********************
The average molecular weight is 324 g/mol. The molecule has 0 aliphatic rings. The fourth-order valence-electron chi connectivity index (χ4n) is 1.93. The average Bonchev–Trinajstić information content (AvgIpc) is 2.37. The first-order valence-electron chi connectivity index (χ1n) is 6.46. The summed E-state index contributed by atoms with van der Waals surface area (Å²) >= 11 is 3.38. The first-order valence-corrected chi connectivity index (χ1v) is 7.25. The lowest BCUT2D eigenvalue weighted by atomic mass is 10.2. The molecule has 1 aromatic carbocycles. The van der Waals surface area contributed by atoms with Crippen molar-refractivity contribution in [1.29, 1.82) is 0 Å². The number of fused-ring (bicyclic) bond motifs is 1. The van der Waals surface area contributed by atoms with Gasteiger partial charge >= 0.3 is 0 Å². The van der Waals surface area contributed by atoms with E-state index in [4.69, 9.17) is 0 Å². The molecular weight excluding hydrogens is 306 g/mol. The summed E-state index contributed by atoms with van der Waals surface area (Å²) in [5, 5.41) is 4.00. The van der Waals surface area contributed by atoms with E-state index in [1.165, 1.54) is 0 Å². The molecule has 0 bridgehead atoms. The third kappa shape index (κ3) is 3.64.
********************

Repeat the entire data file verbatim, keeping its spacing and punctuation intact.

The average molecular weight is 324 g/mol. The molecule has 0 aliphatic rings. The fourth-order valence-electron chi connectivity index (χ4n) is 1.93. The average Bonchev–Trinajstić information content (AvgIpc) is 2.37. The first-order valence-electron chi connectivity index (χ1n) is 6.46. The summed E-state index contributed by atoms with van der Waals surface area (Å²) >= 11 is 3.38. The first-order valence-corrected chi connectivity index (χ1v) is 7.25. The lowest BCUT2D eigenvalue weighted by atomic mass is 10.2. The molecule has 1 aromatic carbocycles. The van der Waals surface area contributed by atoms with Crippen molar-refractivity contribution in [1.29, 1.82) is 0 Å². The number of fused-ring (bicyclic) bond motifs is 1. The van der Waals surface area contributed by atoms with Gasteiger partial charge >= 0.3 is 0 Å². The van der Waals surface area contributed by atoms with E-state index in [4.69, 9.17) is 0 Å². The molecular weight excluding hydrogens is 306 g/mol. The summed E-state index contributed by atoms with van der Waals surface area (Å²) in [5, 5.41) is 4.00. The van der Waals surface area contributed by atoms with E-state index in [1.165, 1.54) is 0 Å². The molecule has 0 bridgehead atoms. The third kappa shape index (κ3) is 3.64.